Before I had ever visited Wild Haweswater, I had only ever seen a Pied Flycatcher once before. It was at quite a distance and was more of an educated guess, due to the classic flycatching behaviour and it being within the correct habitat for a flycatcher to be present.
Last year, I started guiding for Wild Intrigue, and was lucky enough to be able to sit in one of our Pied Flycatcher Photography Hides at Wild Haweswater in the Lake District. I never imagined that I would have the possibility to witness this species at such a close proximity, and for such extended periods of time.
This unparalleled experience with such a remarkable species really left me wanting more, and sparked a deep fondness for this species, largely because of its unmistakable plumage and behavioural traits. I was incredibly excited for the return of the Flycatchers this year.
I had spent some time learning the songs and calls, as well as exploring the areas I had seen the birds previously, but with no luck. However, my excitement returned on 12th April, when Cain reported that the first Pied Flycatcher had returned to Wild Haweswater!
So I spent more time exploring, even if it was for just a glimpse of the unmistakable black and white flash, busily chasing insects through the canopy. Finally, on 15th April, I was lucky enough to hear a whisper of the call I had been learning, and with some help from the Merlin app, I was able to confirm and locate a male Pied Flycatcher in the trees around an area where they often nest.
In 2022 I had missed the nest building phase, where individuals carefully inspect nest boxes, so this has been one of the aspects I’ve enjoyed watching progress this year, as well as the potential to witness fledglings around the nest areas as they interact with adults.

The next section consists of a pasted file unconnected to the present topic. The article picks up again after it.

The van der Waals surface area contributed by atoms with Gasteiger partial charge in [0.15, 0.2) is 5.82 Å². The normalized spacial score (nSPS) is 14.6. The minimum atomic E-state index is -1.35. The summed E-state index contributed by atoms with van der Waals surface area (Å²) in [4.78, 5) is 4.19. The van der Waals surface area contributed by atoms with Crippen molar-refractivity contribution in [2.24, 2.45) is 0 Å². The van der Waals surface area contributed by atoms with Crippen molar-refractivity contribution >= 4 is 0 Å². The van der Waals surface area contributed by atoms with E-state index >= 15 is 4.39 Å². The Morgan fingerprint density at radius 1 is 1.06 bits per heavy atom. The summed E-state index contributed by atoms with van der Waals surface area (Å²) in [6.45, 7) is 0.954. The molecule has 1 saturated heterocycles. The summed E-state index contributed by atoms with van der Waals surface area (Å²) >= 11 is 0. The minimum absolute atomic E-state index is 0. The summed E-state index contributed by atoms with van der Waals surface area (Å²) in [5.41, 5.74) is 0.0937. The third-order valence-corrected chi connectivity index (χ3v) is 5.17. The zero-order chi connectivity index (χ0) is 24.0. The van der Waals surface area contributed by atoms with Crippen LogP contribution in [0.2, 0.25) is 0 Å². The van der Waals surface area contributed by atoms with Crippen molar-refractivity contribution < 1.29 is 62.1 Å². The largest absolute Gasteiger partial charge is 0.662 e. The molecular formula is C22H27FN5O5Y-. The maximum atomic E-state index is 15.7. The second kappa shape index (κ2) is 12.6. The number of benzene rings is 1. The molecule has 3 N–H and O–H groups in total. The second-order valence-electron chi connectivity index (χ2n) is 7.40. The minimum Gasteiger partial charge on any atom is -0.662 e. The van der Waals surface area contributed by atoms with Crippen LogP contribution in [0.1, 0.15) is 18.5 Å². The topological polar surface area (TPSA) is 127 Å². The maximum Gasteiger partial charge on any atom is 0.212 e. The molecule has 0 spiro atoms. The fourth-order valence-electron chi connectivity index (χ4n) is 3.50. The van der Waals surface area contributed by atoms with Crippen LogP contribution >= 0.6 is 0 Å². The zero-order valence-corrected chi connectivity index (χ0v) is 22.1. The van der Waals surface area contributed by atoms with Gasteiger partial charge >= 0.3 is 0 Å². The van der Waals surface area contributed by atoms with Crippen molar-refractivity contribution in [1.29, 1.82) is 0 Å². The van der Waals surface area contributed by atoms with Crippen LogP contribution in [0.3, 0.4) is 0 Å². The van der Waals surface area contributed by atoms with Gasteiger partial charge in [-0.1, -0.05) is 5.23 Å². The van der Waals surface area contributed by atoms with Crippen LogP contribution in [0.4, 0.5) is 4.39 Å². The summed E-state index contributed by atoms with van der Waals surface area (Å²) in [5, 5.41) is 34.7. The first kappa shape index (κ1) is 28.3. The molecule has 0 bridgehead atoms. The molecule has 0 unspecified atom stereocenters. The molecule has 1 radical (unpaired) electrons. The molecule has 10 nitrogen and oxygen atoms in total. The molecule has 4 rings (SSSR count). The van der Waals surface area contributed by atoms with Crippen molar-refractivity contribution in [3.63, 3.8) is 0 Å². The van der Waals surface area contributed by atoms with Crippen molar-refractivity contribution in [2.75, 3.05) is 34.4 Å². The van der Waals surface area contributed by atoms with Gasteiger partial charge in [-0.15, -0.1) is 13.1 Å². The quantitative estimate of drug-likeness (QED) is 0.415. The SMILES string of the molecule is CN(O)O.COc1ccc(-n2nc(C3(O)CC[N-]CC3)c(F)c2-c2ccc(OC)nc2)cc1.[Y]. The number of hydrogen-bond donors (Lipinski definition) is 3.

On 21st April it was apparent that the return migration had really started as we had at least two established pairs scouting out next boxes, whilst other males sang seeking potential mates. These songs were almost drowned out by the calls of other key spring and summer visitors such as Redstarts, Cuckoos and Willow Warblers.
By managing our Pied Flycatcher Photography Hides, we’re able to contribute to the BTO Nest Record Scheme. There are currently two Pied Flycatcher nests in our hide area, with 5 eggs between them, which will most likely increase over the next few days as the average clutch size is around 6-7 eggs.
Our Pied Flycatcher Photography Hides are now open for bookings for the 2023 season. There are only a very limited number of dates available between 25th May – 13th June, to coincide with chicks hatching, with excellent opportunities to photograph natural food being brought in by adults. Every booking contributes to conservation and restoration of nature at Wild Haweswater.
– Matthew, Wild Intrigue Wild Hides Ranger